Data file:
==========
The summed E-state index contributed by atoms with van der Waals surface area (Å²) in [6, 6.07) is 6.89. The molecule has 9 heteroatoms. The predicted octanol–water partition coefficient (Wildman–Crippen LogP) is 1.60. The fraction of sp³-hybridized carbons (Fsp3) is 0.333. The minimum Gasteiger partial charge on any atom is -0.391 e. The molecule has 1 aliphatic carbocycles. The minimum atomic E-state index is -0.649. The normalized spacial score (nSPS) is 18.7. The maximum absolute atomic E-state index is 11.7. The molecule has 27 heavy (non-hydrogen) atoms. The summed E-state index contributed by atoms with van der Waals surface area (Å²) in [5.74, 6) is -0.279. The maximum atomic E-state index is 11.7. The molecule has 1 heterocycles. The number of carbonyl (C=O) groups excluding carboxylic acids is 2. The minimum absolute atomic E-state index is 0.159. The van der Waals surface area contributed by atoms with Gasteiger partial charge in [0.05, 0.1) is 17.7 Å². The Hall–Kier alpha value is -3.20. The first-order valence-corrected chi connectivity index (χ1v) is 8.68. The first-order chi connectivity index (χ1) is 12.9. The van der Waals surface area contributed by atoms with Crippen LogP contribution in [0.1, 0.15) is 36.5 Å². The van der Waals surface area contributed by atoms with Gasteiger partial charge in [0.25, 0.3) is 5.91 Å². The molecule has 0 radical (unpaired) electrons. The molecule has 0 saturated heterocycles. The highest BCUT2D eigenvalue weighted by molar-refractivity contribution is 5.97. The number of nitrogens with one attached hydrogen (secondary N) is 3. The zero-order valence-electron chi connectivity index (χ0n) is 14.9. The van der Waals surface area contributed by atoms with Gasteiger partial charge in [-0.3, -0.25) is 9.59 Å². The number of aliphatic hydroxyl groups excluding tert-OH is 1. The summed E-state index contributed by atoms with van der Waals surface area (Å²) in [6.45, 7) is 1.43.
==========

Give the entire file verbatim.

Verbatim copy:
The summed E-state index contributed by atoms with van der Waals surface area (Å²) in [6, 6.07) is 6.89. The molecule has 9 heteroatoms. The predicted octanol–water partition coefficient (Wildman–Crippen LogP) is 1.60. The fraction of sp³-hybridized carbons (Fsp3) is 0.333. The minimum Gasteiger partial charge on any atom is -0.391 e. The molecule has 1 aliphatic carbocycles. The minimum atomic E-state index is -0.649. The normalized spacial score (nSPS) is 18.7. The maximum absolute atomic E-state index is 11.7. The molecule has 27 heavy (non-hydrogen) atoms. The summed E-state index contributed by atoms with van der Waals surface area (Å²) in [5.74, 6) is -0.279. The maximum atomic E-state index is 11.7. The molecule has 1 heterocycles. The number of carbonyl (C=O) groups excluding carboxylic acids is 2. The minimum absolute atomic E-state index is 0.159. The van der Waals surface area contributed by atoms with Gasteiger partial charge in [0.05, 0.1) is 17.7 Å². The Hall–Kier alpha value is -3.20. The first-order valence-corrected chi connectivity index (χ1v) is 8.68. The first-order chi connectivity index (χ1) is 12.9. The van der Waals surface area contributed by atoms with Crippen LogP contribution in [0.1, 0.15) is 36.5 Å². The van der Waals surface area contributed by atoms with Gasteiger partial charge in [0.25, 0.3) is 5.91 Å². The molecule has 0 radical (unpaired) electrons. The molecule has 0 saturated heterocycles. The highest BCUT2D eigenvalue weighted by molar-refractivity contribution is 5.97. The number of nitrogens with one attached hydrogen (secondary N) is 3. The zero-order valence-electron chi connectivity index (χ0n) is 14.9. The van der Waals surface area contributed by atoms with Gasteiger partial charge in [-0.3, -0.25) is 9.59 Å². The number of aliphatic hydroxyl groups excluding tert-OH is 1. The summed E-state index contributed by atoms with van der Waals surface area (Å²) in [6.45, 7) is 1.43.